Seeking Alpha

Great REIT Retirement Income For Life: 5 Income-Inducing Ideas

Includes: DEA, DOC, IRM, LADR, SPG
by: Brad Thomas

While visiting DOC’s headquarters, it became clear to me that the company’s culture is a true differentiator.

DEA also is forging relationships with the FDA to develop new facilities.

LADR is one of my favorite commercial mortgage REITs.

SPG is trading at literally the highest yield and lowest price to cash flow in a decade.

Everything IRM does fits in with its mission to be a “trusted guardian” for the businesses that rely on it.

Planning is easy… if, by planning, you mean merely making a mental list or paper draft of everything you’ll need for a given situation.

Take a child’s birthday party. In order to make sure it’s the “best birthday party ever!” you know you’ll need to:

  • Order seven pizza pies for him and his 16 friends/classmates
  • Acquire his favorite chocolate cake, only with almond butter icing (since one of the 16 attendees has a peanut allergy)
  • Get an appropriate amount of drinks
  • Purchase the right amount of disposable plates, napkins, and utensils – because you want to do as little cleanup work afterward as possible
  • Rent a movie of choice
  • Cross your fingers and hope to high heavens that everything goes off without a hitch

(Which it rarely does. But more about that in a moment.)

Naturally, compiling those party props and chow are going to take some time. In order to put this plan into action toward the stated goal of hosting “the best birthday party ever!” you’re probably going to need to do some driving back and forth. Possibly, you’ll have to stop at more than one Redbox around town in your quest for the right movie.

(Which makes you miss Blockbuster, doesn’t it?)

Then, after you’ve amassed what needs to be amassed, there’s setup. Arranging the various dishes, drinks, and deserts in their proper places, your hope is that a minimal amount of everything gets accidentally dumped on the floor in an unholy mess.

However, all that planning and prepping can only do so much once the little hellions arrive. Then it’s all up in the air on how things are going to go…

Up in the air and, I hate to say it, but probably spilled on the ground too.

A person sitting at a table with a birthday cakeDescription automatically generated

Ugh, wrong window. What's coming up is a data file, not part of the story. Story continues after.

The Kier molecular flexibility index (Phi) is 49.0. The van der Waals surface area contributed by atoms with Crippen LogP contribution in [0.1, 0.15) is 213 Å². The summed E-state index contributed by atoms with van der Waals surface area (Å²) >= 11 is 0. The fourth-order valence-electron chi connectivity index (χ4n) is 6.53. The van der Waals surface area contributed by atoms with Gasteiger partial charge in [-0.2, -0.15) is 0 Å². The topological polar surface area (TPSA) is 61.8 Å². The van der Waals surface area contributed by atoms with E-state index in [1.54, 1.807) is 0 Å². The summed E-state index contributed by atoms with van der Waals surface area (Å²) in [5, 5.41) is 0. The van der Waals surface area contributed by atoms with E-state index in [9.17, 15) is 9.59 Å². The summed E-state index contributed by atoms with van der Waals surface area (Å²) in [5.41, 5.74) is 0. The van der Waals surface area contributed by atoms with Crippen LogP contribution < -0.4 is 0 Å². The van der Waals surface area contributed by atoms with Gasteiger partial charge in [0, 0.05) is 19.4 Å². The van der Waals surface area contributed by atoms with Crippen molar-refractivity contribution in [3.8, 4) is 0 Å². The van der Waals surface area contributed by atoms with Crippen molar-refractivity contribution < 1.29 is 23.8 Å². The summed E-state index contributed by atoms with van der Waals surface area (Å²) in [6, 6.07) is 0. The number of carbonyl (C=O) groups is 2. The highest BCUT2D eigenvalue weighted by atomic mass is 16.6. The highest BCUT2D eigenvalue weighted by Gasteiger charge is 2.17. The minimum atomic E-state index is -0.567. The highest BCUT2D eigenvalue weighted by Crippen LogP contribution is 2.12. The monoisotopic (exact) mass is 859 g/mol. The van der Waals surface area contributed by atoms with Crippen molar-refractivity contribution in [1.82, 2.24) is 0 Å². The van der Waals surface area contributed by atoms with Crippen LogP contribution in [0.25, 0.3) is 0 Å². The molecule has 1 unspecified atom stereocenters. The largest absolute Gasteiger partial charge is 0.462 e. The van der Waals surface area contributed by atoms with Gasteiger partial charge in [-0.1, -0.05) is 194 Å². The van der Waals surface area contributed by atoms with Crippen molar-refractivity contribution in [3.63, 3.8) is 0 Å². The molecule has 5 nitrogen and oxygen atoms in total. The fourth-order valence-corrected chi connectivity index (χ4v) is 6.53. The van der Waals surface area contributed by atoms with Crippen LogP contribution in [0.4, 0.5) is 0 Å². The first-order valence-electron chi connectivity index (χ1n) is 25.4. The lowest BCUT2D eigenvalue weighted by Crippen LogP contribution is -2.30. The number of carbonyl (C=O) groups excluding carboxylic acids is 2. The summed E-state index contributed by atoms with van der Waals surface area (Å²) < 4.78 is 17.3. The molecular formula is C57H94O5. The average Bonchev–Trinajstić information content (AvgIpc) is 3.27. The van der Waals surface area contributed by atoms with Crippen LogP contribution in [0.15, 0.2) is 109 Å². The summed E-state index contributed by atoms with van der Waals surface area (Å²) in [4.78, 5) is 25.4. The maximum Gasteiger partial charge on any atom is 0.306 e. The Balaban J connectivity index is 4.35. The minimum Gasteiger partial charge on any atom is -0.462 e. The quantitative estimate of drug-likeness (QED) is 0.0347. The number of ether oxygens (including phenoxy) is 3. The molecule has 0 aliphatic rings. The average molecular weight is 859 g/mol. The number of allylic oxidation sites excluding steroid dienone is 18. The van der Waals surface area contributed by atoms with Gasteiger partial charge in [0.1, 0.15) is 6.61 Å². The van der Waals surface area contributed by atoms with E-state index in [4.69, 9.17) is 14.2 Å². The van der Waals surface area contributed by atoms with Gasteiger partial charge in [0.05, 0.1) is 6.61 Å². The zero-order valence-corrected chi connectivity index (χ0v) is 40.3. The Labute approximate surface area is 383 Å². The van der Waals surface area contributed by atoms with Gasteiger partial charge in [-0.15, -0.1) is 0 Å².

Photo Source

You Can’t Plan for Everything

Look, birthday parties are supposed to be fun – even when you’re the one throwing them for your kids or grandkids. But you do have to go into them knowing there’s only so much you can control.

In that regard, they’re rather like retirement. You do the responsible thing and put money into your 401k with every paycheck you make during your working years. And you say no to many of life’s luxuries along the way, telling yourself it will be worth it in the end.

As a result – however many years later – you have a tidy nest egg that’s ready to hatch when you quit the rat race.

That’s great and all. I definitely don’t want to downplay that intelligence and commitment when, let’s face it… they’re too few and far between these days.

All the same, it’s almost always a bit of an adjustment – even a shock – to go from getting a steady paycheck every two weeks to not getting any kind of paycheck.

Don’t automatically think you’re properly prepared for that kind of difference. It can be a major one, leaving you at a psychological disadvantage, if not a fiscal one.

That’s one of the many reasons why I’m quick to promote real estate investment trusts, also known as REITs. Since they’re dividend-paying stocks, they provide that additional income you’re missing once you retire.

True, they don’t do this once every two weeks. Most of the U.S.-based ones don’t even pay out once a month. They’re quarterly. (With that said, here’s my latest monthly-paying picks.)

Yet that’s still four (or 12) paychecks every year that you wouldn’t otherwise see. And believe me when I say this next part:

That’s a very big deal.

More Benefits of Holding REITs in Retirement

The benefits of REITs don’t stop with their dividends though. For one thing, they’re not your average kind of bonus-bearing assets.

By law, they have to pay out 90% of their taxable income out to shareholders. Therefore, they tend to offer higher yields than their non-real estate focused stock-market brethren.

Also because of that legal requirement (at least in part), REITs tend to:

  • Provide a predictable source of income
  • Outperform over the long term compared to other asset classes

On that first point, they’re designed to be very stable structures committed to making money for everyone involved. As for the second, I’ll turn to what my fellow Seeking Alpha writer and iREIT on Alpha contributor Adam Galas said in September’s Forbes Real Estate Investor: